CS 334: Problem Set 2.

Problem 1. (10 points)

a. Express the following language defined over the alphabet {π,π} as the intersection of

two simpler languages: {π€: π€ βππ ππ πππ ππ’ππππ ππ π

β²

π πππ ππππ π€ππ‘β π}

b. Construct FSAs for each of the two languages you found in part (a).

c. Use the cross-product method and combine the two FSAs in part (b) to construct an FSA

for the original language.

d. Construct an FSA for the same language with fewer states by merging two of the states

in your FSA in part (c). Explain why you can merge these two states without changing

the language of the FSA.

Problem 2. (10 points) For any string π€ = π€1π€2

Β· Β· Β· π€π

, the reverse of π€, written π€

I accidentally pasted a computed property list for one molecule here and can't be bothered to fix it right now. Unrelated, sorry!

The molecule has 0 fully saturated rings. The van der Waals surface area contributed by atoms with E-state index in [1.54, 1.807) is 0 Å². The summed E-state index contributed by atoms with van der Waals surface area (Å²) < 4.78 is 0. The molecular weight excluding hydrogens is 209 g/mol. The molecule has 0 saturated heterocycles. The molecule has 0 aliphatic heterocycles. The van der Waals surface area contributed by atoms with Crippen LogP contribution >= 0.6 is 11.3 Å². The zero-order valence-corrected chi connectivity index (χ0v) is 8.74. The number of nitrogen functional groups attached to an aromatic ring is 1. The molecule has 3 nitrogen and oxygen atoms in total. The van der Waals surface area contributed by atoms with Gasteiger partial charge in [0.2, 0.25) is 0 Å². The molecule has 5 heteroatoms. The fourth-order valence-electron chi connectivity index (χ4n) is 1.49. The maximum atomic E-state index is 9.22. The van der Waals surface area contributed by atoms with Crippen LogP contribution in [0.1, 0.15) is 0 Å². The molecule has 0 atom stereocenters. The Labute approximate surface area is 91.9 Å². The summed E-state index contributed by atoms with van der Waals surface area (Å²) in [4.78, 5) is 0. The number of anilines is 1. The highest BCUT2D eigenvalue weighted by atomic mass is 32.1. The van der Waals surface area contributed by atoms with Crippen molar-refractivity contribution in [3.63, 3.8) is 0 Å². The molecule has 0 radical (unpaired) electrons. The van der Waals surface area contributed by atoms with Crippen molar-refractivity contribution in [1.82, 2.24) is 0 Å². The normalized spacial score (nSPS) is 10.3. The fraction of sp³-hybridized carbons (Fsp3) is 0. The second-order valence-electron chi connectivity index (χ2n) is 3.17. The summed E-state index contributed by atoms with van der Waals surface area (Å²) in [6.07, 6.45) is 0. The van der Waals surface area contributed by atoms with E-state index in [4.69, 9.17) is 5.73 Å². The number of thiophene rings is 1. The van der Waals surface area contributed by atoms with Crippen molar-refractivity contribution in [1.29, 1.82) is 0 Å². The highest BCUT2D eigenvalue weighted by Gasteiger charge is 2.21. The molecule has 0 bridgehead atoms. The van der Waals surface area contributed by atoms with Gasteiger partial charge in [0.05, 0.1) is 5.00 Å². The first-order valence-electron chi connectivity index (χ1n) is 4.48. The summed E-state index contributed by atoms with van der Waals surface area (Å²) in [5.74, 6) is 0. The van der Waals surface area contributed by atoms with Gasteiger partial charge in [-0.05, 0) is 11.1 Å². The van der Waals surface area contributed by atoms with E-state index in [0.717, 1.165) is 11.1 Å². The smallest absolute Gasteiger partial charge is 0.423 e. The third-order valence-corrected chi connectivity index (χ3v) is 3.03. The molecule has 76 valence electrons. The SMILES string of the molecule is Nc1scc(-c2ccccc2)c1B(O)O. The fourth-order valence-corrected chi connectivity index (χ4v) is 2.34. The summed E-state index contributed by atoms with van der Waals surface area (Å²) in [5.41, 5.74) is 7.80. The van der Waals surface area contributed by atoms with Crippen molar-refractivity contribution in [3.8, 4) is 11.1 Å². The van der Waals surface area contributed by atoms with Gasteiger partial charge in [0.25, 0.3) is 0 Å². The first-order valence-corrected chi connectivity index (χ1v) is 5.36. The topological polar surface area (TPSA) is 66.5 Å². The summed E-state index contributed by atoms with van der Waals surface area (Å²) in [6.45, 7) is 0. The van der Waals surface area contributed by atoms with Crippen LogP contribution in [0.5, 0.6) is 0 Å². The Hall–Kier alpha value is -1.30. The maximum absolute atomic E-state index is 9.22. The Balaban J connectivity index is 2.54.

π

, is the

string π€ in reverse order, π€π

Β· Β· Β· π€2π€1

. For any language π΄, let π΄

π
= {π€

π
|π€ β π΄}.

Show that if π΄ is regular, so is π΄

π

.

Problem 3. (10 points)

a. Construct an FSA with 6 states to recognize πΏ4 = {1111}. Can you reduce the number

of states below 6? (Hint: recall a basic property of directed graphs from CS 135!)

b. Use your argument to prove that, for all π β₯ 3 there is a language that can be accepted

by a π-state FSA that cannot be recognized by any FSA with fewer states.

Optional Problem. (10 points) For any string π, over alphabet Ξ£, we define the string

ππ»πΌπΉπ(π) as follows: if π = ππ€, π β Ξ£, π€ β Ξ£

β

then ππ»πΌπΉπ(π) = π€π. For example,

ππ»πΌπΉπ(0111) = 1110, πππ ππ»πΌπΉπ(10110) = 01101.

Prove that if πΏ is regular, then so is ππ»πΌπΉπ(πΏ) = {ππ»πΌπΉπ(π): π β πΏ}.

Sale!